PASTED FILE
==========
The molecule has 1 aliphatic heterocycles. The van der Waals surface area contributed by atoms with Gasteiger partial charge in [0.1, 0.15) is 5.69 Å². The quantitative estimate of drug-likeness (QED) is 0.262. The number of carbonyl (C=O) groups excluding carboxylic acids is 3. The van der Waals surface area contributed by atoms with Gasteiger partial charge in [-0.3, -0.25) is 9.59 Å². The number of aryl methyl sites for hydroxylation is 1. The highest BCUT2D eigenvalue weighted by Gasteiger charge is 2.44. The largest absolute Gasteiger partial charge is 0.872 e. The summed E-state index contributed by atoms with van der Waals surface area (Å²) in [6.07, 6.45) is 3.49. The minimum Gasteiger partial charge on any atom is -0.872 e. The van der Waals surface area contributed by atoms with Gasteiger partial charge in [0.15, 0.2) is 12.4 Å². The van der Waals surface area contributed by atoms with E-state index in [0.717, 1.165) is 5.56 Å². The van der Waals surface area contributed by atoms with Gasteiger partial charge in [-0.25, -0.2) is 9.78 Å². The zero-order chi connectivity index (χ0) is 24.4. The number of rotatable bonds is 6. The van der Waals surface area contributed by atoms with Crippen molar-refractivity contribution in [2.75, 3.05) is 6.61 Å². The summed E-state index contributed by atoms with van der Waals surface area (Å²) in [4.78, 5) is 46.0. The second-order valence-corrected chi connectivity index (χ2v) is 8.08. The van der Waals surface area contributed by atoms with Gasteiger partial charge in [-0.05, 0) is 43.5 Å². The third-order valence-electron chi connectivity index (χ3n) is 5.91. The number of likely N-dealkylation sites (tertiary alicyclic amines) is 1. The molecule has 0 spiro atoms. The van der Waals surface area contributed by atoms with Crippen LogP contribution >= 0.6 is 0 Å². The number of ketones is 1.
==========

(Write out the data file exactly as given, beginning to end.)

The molecule has 1 aliphatic heterocycles. The van der Waals surface area contributed by atoms with Gasteiger partial charge in [0.1, 0.15) is 5.69 Å². The quantitative estimate of drug-likeness (QED) is 0.262. The number of carbonyl (C=O) groups excluding carboxylic acids is 3. The van der Waals surface area contributed by atoms with Gasteiger partial charge in [-0.3, -0.25) is 9.59 Å². The number of aryl methyl sites for hydroxylation is 1. The highest BCUT2D eigenvalue weighted by Gasteiger charge is 2.44. The largest absolute Gasteiger partial charge is 0.872 e. The summed E-state index contributed by atoms with van der Waals surface area (Å²) in [6.07, 6.45) is 3.49. The minimum Gasteiger partial charge on any atom is -0.872 e. The van der Waals surface area contributed by atoms with Gasteiger partial charge in [0.15, 0.2) is 12.4 Å². The van der Waals surface area contributed by atoms with E-state index in [0.717, 1.165) is 5.56 Å². The van der Waals surface area contributed by atoms with Gasteiger partial charge in [-0.25, -0.2) is 9.78 Å². The zero-order chi connectivity index (χ0) is 24.4. The number of rotatable bonds is 6. The van der Waals surface area contributed by atoms with Crippen molar-refractivity contribution in [2.75, 3.05) is 6.61 Å². The summed E-state index contributed by atoms with van der Waals surface area (Å²) in [4.78, 5) is 46.0. The second-order valence-corrected chi connectivity index (χ2v) is 8.08. The van der Waals surface area contributed by atoms with Gasteiger partial charge in [-0.05, 0) is 43.5 Å². The third-order valence-electron chi connectivity index (χ3n) is 5.91. The number of likely N-dealkylation sites (tertiary alicyclic amines) is 1. The molecule has 0 spiro atoms. The van der Waals surface area contributed by atoms with Crippen LogP contribution >= 0.6 is 0 Å². The number of ketones is 1.